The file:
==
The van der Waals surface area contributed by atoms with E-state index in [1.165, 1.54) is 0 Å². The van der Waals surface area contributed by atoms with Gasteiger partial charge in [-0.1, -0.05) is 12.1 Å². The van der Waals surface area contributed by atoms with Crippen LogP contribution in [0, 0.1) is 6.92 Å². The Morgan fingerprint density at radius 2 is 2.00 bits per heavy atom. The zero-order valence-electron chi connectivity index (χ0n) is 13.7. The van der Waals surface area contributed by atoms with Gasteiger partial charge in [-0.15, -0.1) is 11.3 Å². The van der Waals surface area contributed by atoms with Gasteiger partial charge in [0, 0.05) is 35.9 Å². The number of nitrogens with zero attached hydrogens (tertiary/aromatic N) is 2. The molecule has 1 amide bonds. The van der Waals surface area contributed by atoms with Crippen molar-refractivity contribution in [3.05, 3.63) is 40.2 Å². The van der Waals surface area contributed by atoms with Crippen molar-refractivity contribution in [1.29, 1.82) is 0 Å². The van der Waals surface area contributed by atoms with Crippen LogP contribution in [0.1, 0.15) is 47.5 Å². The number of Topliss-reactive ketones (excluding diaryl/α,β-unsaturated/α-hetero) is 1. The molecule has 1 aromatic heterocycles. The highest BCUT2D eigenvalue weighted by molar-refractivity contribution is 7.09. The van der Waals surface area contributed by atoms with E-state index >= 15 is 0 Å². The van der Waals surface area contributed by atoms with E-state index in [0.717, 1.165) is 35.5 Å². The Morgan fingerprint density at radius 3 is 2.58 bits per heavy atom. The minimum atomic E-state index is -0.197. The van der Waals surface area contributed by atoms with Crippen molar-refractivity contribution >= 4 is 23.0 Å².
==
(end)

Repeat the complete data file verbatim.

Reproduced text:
The van der Waals surface area contributed by atoms with E-state index in [1.165, 1.54) is 0 Å². The van der Waals surface area contributed by atoms with Gasteiger partial charge in [-0.1, -0.05) is 12.1 Å². The van der Waals surface area contributed by atoms with Crippen LogP contribution in [0, 0.1) is 6.92 Å². The Morgan fingerprint density at radius 2 is 2.00 bits per heavy atom. The zero-order valence-electron chi connectivity index (χ0n) is 13.7. The van der Waals surface area contributed by atoms with Gasteiger partial charge in [-0.15, -0.1) is 11.3 Å². The van der Waals surface area contributed by atoms with Gasteiger partial charge in [0, 0.05) is 35.9 Å². The number of nitrogens with zero attached hydrogens (tertiary/aromatic N) is 2. The molecule has 1 amide bonds. The van der Waals surface area contributed by atoms with Crippen molar-refractivity contribution in [3.05, 3.63) is 40.2 Å². The van der Waals surface area contributed by atoms with Crippen molar-refractivity contribution in [1.29, 1.82) is 0 Å². The van der Waals surface area contributed by atoms with Crippen LogP contribution in [0.1, 0.15) is 47.5 Å². The number of Topliss-reactive ketones (excluding diaryl/α,β-unsaturated/α-hetero) is 1. The molecule has 1 aromatic heterocycles. The highest BCUT2D eigenvalue weighted by molar-refractivity contribution is 7.09. The van der Waals surface area contributed by atoms with E-state index >= 15 is 0 Å². The van der Waals surface area contributed by atoms with E-state index in [0.717, 1.165) is 35.5 Å². The Morgan fingerprint density at radius 3 is 2.58 bits per heavy atom. The minimum atomic E-state index is -0.197. The van der Waals surface area contributed by atoms with Crippen molar-refractivity contribution >= 4 is 23.0 Å².